The only character that we haven’t found anything hidden going on with is Velma. There is the fact that she owns a mystery bookstore with some occult books in them, but mainly she’s just a curious cat who loves mysteries. The whole occult thing is easily missed and may just add in her love for the paranormal. If this were a “Walking Dead”-style zombie excursion, though, I’d put my money on her being the sole survivor. She’s clearly the final girl of the Scooby gang, which brings me to my final point on why you should watch this movie again.


The writer Glenn Leopold (look him up, he’s a Hanna-Barbera vet) crafted something that has a lot of subtext in it. Through his work, my cousin and I have always come up with origin stories of our own, using the rules we learned about from Fred and Daphne’s relationship. For example, we think there’s a good chance that whole reason Scooby and Shaggy always went on these horrifying adventures was because, in high school, they lived in Fred’s van (The Mystery Machine). At some point in time, possibly due to excessive drug use, Shaggy was kicked out of his own home. Being a bad influence on friends, either his parents or (funny enough) Daphne refused to allow Shaggy and Scooby live in the house. To the van Shaggy and Scooby went. Just a thought. Check out this flick and you can make up your own origin stories.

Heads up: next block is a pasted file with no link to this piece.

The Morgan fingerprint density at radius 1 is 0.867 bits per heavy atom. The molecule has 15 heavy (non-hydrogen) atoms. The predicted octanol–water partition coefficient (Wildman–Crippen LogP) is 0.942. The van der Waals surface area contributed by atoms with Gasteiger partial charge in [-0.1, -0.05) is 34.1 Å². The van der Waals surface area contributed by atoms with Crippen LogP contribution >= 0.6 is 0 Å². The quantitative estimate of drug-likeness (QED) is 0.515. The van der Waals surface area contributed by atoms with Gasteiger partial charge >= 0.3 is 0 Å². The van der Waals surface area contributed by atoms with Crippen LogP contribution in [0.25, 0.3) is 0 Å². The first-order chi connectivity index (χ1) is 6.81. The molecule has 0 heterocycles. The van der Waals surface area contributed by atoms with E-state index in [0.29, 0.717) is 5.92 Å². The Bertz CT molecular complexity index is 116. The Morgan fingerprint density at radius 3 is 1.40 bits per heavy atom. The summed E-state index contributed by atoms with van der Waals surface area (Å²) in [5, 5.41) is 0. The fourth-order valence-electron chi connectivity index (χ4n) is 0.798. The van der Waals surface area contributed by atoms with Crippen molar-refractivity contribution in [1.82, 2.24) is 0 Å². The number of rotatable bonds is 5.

To top Scooby Doo on Zombie Island off, this could be the most frightening zombie film of all time. Take a look:




For a kids movie, those are certainly some gruesome zombies, and back in the '90s, studios assumed kids could handle some heavy rock tunes instead of computer characters rapping along with Miley Cyrus. This featured song, entitled “Terror Time”, was made by a band named Skycycle, who's had an illustrious career of calling it quits about two years after this film. Their spirit lives on, however, in another song from this film. Enjoy:




Keep in mind, you don’t have to listen to anything my cousin and I picked up on. You can just enjoy the film for what it is, which, simply put, is Scooby-Doo done right. It’s got a cheesey and hilariously perfect soundtrack, a real mystery that isn’t so obvious (I won’t spoil it), real monsters, and, of course, Scooby and the gang in full mystery solving mode… so long as they have enough Scooby snacks.


Some Fun Facts:


- Daphne Blake is voiced by Mary Kay Bergman, who was primarily known for her work on “South Park” before her suicide.

- Mark Hamill (Luke Skywalker!) plays the elusive and crazy-eyed Southern fisherman named Snakebite Scruggs, which is also what I wish my parents named me.

- Co-Director Hiroshi Aoyama is a Japanese Grand Prix motorcycle road racer.

- The film is dedicated in memory of the original voice of Scooby-Doo, Don Messick. He died just one year earlier.

- No animals were harmed during the making of this film.

- “Coast to Coast with Daphne Blake” might be the first example of modern-day ghost hunting television.


(Screenshot via YouTube)


- Kevin Donaldson, YH Staff